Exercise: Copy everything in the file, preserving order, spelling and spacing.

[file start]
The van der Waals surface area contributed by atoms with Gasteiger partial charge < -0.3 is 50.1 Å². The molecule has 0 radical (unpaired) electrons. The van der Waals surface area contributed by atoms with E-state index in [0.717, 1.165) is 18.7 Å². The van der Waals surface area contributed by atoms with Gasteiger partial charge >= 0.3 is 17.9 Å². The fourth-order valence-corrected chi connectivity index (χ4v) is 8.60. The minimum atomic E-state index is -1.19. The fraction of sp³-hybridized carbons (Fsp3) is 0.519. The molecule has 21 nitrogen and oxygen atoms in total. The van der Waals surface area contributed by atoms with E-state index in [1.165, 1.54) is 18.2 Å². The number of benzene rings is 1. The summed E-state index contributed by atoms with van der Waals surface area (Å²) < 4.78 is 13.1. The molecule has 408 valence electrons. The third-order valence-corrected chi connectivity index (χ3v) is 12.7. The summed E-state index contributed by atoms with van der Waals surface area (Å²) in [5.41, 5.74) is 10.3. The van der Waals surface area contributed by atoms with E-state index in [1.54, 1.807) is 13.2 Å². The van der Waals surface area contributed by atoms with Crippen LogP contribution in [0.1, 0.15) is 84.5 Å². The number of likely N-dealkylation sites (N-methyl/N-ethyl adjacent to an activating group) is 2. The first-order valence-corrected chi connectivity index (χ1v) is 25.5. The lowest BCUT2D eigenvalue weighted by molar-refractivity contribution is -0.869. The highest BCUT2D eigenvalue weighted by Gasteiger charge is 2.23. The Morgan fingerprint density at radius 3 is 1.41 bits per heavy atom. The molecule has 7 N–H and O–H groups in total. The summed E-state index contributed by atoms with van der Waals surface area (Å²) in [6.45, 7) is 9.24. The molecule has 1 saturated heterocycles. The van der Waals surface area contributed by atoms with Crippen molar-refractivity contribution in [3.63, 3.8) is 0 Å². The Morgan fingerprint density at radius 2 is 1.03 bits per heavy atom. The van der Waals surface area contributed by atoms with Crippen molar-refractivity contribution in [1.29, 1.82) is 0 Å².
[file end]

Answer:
The van der Waals surface area contributed by atoms with Gasteiger partial charge < -0.3 is 50.1 Å². The molecule has 0 radical (unpaired) electrons. The van der Waals surface area contributed by atoms with E-state index in [0.717, 1.165) is 18.7 Å². The van der Waals surface area contributed by atoms with Gasteiger partial charge >= 0.3 is 17.9 Å². The fourth-order valence-corrected chi connectivity index (χ4v) is 8.60. The minimum atomic E-state index is -1.19. The fraction of sp³-hybridized carbons (Fsp3) is 0.519. The molecule has 21 nitrogen and oxygen atoms in total. The van der Waals surface area contributed by atoms with E-state index in [1.165, 1.54) is 18.2 Å². The number of benzene rings is 1. The summed E-state index contributed by atoms with van der Waals surface area (Å²) < 4.78 is 13.1. The molecule has 408 valence electrons. The third-order valence-corrected chi connectivity index (χ3v) is 12.7. The summed E-state index contributed by atoms with van der Waals surface area (Å²) in [5.41, 5.74) is 10.3. The van der Waals surface area contributed by atoms with E-state index in [1.54, 1.807) is 13.2 Å². The van der Waals surface area contributed by atoms with Crippen LogP contribution in [0.1, 0.15) is 84.5 Å². The number of likely N-dealkylation sites (N-methyl/N-ethyl adjacent to an activating group) is 2. The first-order valence-corrected chi connectivity index (χ1v) is 25.5. The lowest BCUT2D eigenvalue weighted by molar-refractivity contribution is -0.869. The highest BCUT2D eigenvalue weighted by Gasteiger charge is 2.23. The Morgan fingerprint density at radius 3 is 1.41 bits per heavy atom. The molecule has 7 N–H and O–H groups in total. The summed E-state index contributed by atoms with van der Waals surface area (Å²) in [6.45, 7) is 9.24. The molecule has 1 saturated heterocycles. The van der Waals surface area contributed by atoms with Crippen molar-refractivity contribution in [3.63, 3.8) is 0 Å². The Morgan fingerprint density at radius 2 is 1.03 bits per heavy atom. The van der Waals surface area contributed by atoms with Crippen molar-refractivity contribution in [1.29, 1.82) is 0 Å².